John Quincy Adams Ward

Not to be confused with John Quincy Adams.
John Quincy Adams Ward

John Quincy Adams Ward, ca. 1900
Born June 29, 1830 (1830-06-29)
Urbana, Ohio
Died May 1, 1910 (1910-05-02) (aged 79)
New York City
Nationality American
Known for Sculpture

John Quincy Adams Ward (June 29, 1830 – May 1, 1910) was an American sculptor, who may be most familiar for his larger than lifesize standing statue of George Washington on the steps of Federal Hall National Memorial in New York.

Early years

He was born in Urbana, Ohio, a city founded by his grandfather Colonel William Ward. He lived with his sister in Brooklyn, New York, where he trained under the well-established sculptor Henry Kirke Brown, who carved "J.Q.A. Ward, asst." on his equestrian monument of George Washington in Union Square. His younger brother was the artist Edgar Melville Ward. Ward went to Washington in 1857, where he made a name for himself with portrait busts of men in public life. In 1861 he worked for the Ames Manufacturing Company of Chicopee, Massachusetts, providing models for decorative objects including gilt-bronze sword hilts for the Union Army.[1] Ames was one of the largest brass, bronze and iron foundries in the United States.[2]

Ward set up a studio in New York City in 1861 and was elected to the National Academy of Design the following year; he was their president till 1874. In 1882 a new New York studio on 52nd Street was designed for him by his friend Richard Morris Hunt, who was to collaborate with him on many projects over the years.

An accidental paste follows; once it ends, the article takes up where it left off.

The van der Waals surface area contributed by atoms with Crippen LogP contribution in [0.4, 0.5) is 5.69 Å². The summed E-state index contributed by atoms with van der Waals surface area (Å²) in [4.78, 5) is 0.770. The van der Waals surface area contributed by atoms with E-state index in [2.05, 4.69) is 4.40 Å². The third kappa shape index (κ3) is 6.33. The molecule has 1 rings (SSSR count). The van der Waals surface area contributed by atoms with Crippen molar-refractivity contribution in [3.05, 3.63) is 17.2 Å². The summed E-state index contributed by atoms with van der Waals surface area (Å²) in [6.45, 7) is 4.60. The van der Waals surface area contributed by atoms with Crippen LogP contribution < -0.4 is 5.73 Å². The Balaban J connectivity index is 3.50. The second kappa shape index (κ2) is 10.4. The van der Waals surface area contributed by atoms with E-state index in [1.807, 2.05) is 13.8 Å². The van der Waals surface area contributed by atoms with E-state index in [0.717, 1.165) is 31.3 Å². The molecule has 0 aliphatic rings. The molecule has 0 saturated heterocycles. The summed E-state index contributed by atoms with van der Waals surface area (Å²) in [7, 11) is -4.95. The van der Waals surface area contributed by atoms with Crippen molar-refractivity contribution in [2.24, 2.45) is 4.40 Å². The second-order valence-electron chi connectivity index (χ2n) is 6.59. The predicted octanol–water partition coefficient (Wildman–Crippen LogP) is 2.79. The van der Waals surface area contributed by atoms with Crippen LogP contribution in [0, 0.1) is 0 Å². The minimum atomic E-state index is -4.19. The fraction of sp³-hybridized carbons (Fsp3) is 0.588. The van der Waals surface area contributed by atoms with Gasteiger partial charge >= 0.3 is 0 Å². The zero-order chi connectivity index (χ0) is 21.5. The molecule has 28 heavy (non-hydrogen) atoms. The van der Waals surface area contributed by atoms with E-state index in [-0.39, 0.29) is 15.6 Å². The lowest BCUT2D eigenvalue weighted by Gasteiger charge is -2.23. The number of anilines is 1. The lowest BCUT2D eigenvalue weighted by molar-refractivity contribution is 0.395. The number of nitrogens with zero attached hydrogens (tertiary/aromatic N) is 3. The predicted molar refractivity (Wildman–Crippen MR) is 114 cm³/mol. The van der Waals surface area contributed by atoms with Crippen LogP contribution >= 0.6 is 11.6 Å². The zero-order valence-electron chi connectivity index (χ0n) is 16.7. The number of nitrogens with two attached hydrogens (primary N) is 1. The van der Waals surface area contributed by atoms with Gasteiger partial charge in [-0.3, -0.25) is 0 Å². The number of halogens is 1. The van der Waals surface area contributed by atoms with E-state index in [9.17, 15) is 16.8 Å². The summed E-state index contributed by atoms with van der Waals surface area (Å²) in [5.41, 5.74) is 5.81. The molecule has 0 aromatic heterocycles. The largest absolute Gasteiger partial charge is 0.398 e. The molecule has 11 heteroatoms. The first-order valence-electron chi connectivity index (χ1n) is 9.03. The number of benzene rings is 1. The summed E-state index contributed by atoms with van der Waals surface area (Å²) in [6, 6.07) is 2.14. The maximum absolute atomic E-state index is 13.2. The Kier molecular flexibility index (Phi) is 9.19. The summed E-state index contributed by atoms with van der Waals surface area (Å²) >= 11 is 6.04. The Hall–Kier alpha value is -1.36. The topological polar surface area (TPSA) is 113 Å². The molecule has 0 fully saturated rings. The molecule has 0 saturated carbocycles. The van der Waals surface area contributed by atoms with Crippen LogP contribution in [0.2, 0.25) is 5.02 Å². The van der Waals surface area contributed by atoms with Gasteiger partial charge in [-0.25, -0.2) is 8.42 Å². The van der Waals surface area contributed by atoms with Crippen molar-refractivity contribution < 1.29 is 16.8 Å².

Ward was married three times.


Nineteenth-century American commissions for sculpture were largely confined to portrait busts and monuments, where Ward was preeminent in his generation. Sculptors also made a living selling bronze reductions of their public works; Ward made use of new galvanoplastic duplicating techniques; many of Ward's reductions and galvanoplastic and die-stamped relief panels survive.

In 1903, with the collaboration of Paul Wayland Bartlett, he made the models for the marble pediment sculptures for the New York Stock Exchange. The pediment was carved by the Piccirilli Brothers.

Ward was a founder and president of the National Sculpture Society (1893–1904) and president of the National Academy of Design (1874). He was one of the first trustees in 1897 for the American Academy in Rome.[3]

He died at his home in New York City in 1910.[4] A copy of his Indian Hunter stands at his gravesite in Urbana,[5] and his Urbana home is listed on the National Register of Historic Places.[6] His sketchbooks are conserved at the Albany Institute of History & Art.

Public sculpture

Integrity Protecting the Works of Man on the pediment of the New York Stock Exchange Building, Integrity, in the center, wears the winged cap of Mercury, the god of commerce. The figures on her left represent mining and agriculture, and on her right, industry. The original pediment, carved from Georgia marble, weighed 90 tons, but time and pollution wore away at it, and in 1936 it was replaced by a copper and lead replica which weighs 10 tons.[9]


  1. Sharp, Lewis I., John Quincy Adams Ward: Dean of American Sculpture, University of Delaware Press, Newark, NJ, 1985 p. 40
  2. Ames Sword Company history
  3. "Finding Aid". American Academy in Rome records, 1855-[ca.1981], (bulk dates 1894-1946). Archives of American Art. 2011. Retrieved 17 Jun 2011.
  4. American Art Annual, Volume 8. MacMillan Company. 1911. p. 402.
  5. Ohio Outdoor Sculpture Inventory.
  6. National Park Service (2010-07-09). "National Register Information System". National Register of Historic Places. National Park Service.
  7. The bronze is signed J.Q.A. WARD 1869
  8. "William Shakespeare statue". New York City Department of Parks & Recreation. 2007-02-12. Retrieved 2008-10-22.
  9. Nevius, Michelle & Nevius, James (2009), Inside the Apple: A Streetwise History of New York City, New York: Free Press, ISBN 141658997X pp.187-188

Further reading

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